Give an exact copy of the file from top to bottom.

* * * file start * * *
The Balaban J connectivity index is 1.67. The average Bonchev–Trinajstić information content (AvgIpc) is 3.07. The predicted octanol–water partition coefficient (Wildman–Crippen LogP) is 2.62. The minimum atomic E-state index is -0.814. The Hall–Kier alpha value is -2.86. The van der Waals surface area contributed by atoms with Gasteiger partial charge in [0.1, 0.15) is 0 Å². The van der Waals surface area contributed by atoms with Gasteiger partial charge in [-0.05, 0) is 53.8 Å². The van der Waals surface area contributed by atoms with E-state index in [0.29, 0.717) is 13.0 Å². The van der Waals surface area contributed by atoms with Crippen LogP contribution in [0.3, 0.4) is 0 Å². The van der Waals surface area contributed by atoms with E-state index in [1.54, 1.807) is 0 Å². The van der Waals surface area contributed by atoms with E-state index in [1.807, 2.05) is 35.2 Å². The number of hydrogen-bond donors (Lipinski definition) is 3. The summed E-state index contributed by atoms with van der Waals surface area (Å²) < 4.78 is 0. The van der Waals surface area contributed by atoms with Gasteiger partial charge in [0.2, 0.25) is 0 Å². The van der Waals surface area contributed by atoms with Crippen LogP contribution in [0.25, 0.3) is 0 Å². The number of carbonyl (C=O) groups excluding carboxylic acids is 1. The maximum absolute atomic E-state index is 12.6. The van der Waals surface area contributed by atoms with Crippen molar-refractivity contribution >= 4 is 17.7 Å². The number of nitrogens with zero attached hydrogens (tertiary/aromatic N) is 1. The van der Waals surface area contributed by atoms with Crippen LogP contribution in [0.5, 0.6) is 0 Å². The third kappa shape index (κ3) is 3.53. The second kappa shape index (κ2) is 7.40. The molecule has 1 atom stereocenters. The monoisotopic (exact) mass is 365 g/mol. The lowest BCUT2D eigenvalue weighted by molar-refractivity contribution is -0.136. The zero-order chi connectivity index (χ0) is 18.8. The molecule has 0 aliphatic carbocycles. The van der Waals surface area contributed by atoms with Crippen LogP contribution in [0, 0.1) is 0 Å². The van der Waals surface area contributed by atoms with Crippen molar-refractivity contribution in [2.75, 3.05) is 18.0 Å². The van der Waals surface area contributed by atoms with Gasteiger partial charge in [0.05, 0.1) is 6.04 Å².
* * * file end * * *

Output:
The Balaban J connectivity index is 1.67. The average Bonchev–Trinajstić information content (AvgIpc) is 3.07. The predicted octanol–water partition coefficient (Wildman–Crippen LogP) is 2.62. The minimum atomic E-state index is -0.814. The Hall–Kier alpha value is -2.86. The van der Waals surface area contributed by atoms with Gasteiger partial charge in [0.1, 0.15) is 0 Å². The van der Waals surface area contributed by atoms with Gasteiger partial charge in [-0.05, 0) is 53.8 Å². The van der Waals surface area contributed by atoms with E-state index in [0.29, 0.717) is 13.0 Å². The van der Waals surface area contributed by atoms with Crippen LogP contribution in [0.3, 0.4) is 0 Å². The van der Waals surface area contributed by atoms with E-state index in [1.54, 1.807) is 0 Å². The van der Waals surface area contributed by atoms with E-state index in [1.807, 2.05) is 35.2 Å². The number of hydrogen-bond donors (Lipinski definition) is 3. The summed E-state index contributed by atoms with van der Waals surface area (Å²) < 4.78 is 0. The van der Waals surface area contributed by atoms with Gasteiger partial charge in [0.2, 0.25) is 0 Å². The van der Waals surface area contributed by atoms with Crippen LogP contribution in [0.25, 0.3) is 0 Å². The number of carbonyl (C=O) groups excluding carboxylic acids is 1. The maximum absolute atomic E-state index is 12.6. The van der Waals surface area contributed by atoms with Crippen molar-refractivity contribution >= 4 is 17.7 Å². The number of nitrogens with zero attached hydrogens (tertiary/aromatic N) is 1. The van der Waals surface area contributed by atoms with Crippen LogP contribution in [0.5, 0.6) is 0 Å². The third kappa shape index (κ3) is 3.53. The second kappa shape index (κ2) is 7.40. The molecule has 1 atom stereocenters. The monoisotopic (exact) mass is 365 g/mol. The lowest BCUT2D eigenvalue weighted by molar-refractivity contribution is -0.136. The zero-order chi connectivity index (χ0) is 18.8. The molecule has 0 aliphatic carbocycles. The van der Waals surface area contributed by atoms with Crippen LogP contribution in [0, 0.1) is 0 Å². The van der Waals surface area contributed by atoms with Crippen molar-refractivity contribution in [2.75, 3.05) is 18.0 Å². The van der Waals surface area contributed by atoms with Gasteiger partial charge in [0.05, 0.1) is 6.04 Å².